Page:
If you receive notice of an Employment Tribunal (ET) complaint against you, we strongly advise that you seek professional legal advice as soon as possible. A recent case that reached the Court of Appeal shows the potentially dire consequences of any delay (Office Equipment Systems Limited v Hughes).
A woman who worked for an office equipment company complained to an ET that she had, amongst other things, been unfairly dismissed and subjected to sex discrimination by her employer. The deadline by which the company should have filed a response to her claim came and went and judgment was entered against it.
The company explained that the employee who would have dealt with the matter had been ill, but its belated attempt to obtain an extension of time and to set aside the judgment failed. The company thus had no opportunity to present its defences to the woman’s claim – that she was not an employee and that she was guilty of a repudiatory breach of her contract – before the judgment became conclusive and final.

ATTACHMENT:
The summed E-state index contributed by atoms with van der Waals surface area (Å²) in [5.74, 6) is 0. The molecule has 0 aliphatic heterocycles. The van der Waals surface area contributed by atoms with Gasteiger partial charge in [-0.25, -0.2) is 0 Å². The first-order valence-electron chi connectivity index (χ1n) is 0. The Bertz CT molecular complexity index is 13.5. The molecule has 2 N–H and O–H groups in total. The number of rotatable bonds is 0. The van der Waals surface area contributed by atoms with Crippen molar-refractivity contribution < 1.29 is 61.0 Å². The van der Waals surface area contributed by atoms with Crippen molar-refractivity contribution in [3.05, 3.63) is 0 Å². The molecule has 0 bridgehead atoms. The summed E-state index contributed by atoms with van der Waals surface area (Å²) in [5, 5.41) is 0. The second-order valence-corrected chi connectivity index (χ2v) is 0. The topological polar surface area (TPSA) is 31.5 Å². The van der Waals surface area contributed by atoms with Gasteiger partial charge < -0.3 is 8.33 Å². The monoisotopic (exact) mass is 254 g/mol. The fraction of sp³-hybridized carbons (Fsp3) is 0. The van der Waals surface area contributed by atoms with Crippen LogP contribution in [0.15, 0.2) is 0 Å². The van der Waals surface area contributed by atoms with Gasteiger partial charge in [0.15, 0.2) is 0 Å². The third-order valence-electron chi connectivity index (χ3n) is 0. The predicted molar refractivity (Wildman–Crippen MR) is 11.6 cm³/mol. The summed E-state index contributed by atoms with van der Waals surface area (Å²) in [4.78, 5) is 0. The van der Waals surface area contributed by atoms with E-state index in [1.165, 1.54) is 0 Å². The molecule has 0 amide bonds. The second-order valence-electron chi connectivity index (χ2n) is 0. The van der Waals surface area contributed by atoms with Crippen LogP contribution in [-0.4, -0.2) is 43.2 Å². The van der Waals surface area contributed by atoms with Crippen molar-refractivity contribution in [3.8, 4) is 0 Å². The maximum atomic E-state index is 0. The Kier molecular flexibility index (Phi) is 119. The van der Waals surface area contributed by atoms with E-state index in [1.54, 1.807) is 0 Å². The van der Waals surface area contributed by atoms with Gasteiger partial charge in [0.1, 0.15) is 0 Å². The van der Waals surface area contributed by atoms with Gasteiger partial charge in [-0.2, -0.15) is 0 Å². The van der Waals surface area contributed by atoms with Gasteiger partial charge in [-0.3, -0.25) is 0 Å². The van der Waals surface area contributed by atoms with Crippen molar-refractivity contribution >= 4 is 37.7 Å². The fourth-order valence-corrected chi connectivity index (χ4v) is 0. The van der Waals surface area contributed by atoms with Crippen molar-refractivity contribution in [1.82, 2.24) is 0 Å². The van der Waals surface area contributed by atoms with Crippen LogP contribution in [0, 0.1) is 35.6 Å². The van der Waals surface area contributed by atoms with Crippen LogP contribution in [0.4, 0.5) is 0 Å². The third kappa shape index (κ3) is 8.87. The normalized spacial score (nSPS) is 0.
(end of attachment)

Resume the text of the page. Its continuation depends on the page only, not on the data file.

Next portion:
The company was also debarred from putting forward arguments as to the amount of compensation the woman should receive (the remedies issue) and, in a draft ruling, the ET said that it was minded to award her in the region of £75,000.
In upholding the company’s appeal in respect of the remedies issue, the Court found that there was no reason why it should have been precluded from making submissions on the value of the woman’s claim after judgment on liability had been entered. An appropriate course would have been to invite the company to make submissions by a specified date and for an employment judge to then consider whether an oral hearing was required. It was unfortunate that this had not been done.
The case was remitted to the ET for reconsideration of the remedies issue.
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